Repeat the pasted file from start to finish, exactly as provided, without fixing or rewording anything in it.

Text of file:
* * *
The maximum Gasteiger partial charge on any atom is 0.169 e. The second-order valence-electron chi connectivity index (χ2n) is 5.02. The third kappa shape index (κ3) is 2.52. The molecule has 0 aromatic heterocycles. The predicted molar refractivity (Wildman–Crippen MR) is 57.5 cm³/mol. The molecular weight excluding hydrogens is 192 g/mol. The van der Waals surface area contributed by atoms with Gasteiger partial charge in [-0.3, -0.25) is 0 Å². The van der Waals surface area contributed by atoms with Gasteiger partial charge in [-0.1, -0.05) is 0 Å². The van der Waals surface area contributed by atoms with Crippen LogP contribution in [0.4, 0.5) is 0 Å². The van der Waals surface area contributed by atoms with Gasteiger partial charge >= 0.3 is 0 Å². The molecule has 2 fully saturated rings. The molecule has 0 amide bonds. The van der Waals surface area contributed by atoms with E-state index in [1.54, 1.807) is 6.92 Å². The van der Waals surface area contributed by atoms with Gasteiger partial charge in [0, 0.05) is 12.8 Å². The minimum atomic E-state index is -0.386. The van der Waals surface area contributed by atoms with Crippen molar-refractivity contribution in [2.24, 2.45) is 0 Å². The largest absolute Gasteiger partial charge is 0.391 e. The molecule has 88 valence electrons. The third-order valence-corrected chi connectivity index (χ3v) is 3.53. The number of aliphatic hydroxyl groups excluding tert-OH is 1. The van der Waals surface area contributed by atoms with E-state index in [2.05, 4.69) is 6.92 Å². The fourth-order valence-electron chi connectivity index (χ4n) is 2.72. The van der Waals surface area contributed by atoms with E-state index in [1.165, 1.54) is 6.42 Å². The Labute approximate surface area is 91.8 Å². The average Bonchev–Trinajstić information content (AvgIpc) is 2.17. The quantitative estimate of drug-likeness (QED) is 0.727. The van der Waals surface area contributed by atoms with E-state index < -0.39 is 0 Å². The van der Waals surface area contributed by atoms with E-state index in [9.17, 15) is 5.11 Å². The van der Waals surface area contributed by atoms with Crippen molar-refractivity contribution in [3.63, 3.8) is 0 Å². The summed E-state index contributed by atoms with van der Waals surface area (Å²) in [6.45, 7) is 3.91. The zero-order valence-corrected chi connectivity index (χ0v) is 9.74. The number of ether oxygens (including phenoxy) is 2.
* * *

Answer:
The maximum Gasteiger partial charge on any atom is 0.169 e. The second-order valence-electron chi connectivity index (χ2n) is 5.02. The third kappa shape index (κ3) is 2.52. The molecule has 0 aromatic heterocycles. The predicted molar refractivity (Wildman–Crippen MR) is 57.5 cm³/mol. The molecular weight excluding hydrogens is 192 g/mol. The van der Waals surface area contributed by atoms with Gasteiger partial charge in [-0.3, -0.25) is 0 Å². The van der Waals surface area contributed by atoms with Gasteiger partial charge in [-0.1, -0.05) is 0 Å². The van der Waals surface area contributed by atoms with Crippen LogP contribution in [0.4, 0.5) is 0 Å². The van der Waals surface area contributed by atoms with Gasteiger partial charge >= 0.3 is 0 Å². The molecule has 2 fully saturated rings. The molecule has 0 amide bonds. The van der Waals surface area contributed by atoms with E-state index in [1.54, 1.807) is 6.92 Å². The van der Waals surface area contributed by atoms with Gasteiger partial charge in [0, 0.05) is 12.8 Å². The minimum atomic E-state index is -0.386. The van der Waals surface area contributed by atoms with Crippen molar-refractivity contribution in [2.24, 2.45) is 0 Å². The largest absolute Gasteiger partial charge is 0.391 e. The molecule has 88 valence electrons. The third-order valence-corrected chi connectivity index (χ3v) is 3.53. The number of aliphatic hydroxyl groups excluding tert-OH is 1. The van der Waals surface area contributed by atoms with E-state index in [2.05, 4.69) is 6.92 Å². The fourth-order valence-electron chi connectivity index (χ4n) is 2.72. The van der Waals surface area contributed by atoms with E-state index in [1.165, 1.54) is 6.42 Å². The Labute approximate surface area is 91.8 Å². The average Bonchev–Trinajstić information content (AvgIpc) is 2.17. The quantitative estimate of drug-likeness (QED) is 0.727. The van der Waals surface area contributed by atoms with E-state index < -0.39 is 0 Å². The van der Waals surface area contributed by atoms with E-state index in [9.17, 15) is 5.11 Å². The van der Waals surface area contributed by atoms with Crippen molar-refractivity contribution in [3.63, 3.8) is 0 Å². The summed E-state index contributed by atoms with van der Waals surface area (Å²) in [6.45, 7) is 3.91. The zero-order valence-corrected chi connectivity index (χ0v) is 9.74. The number of ether oxygens (including phenoxy) is 2.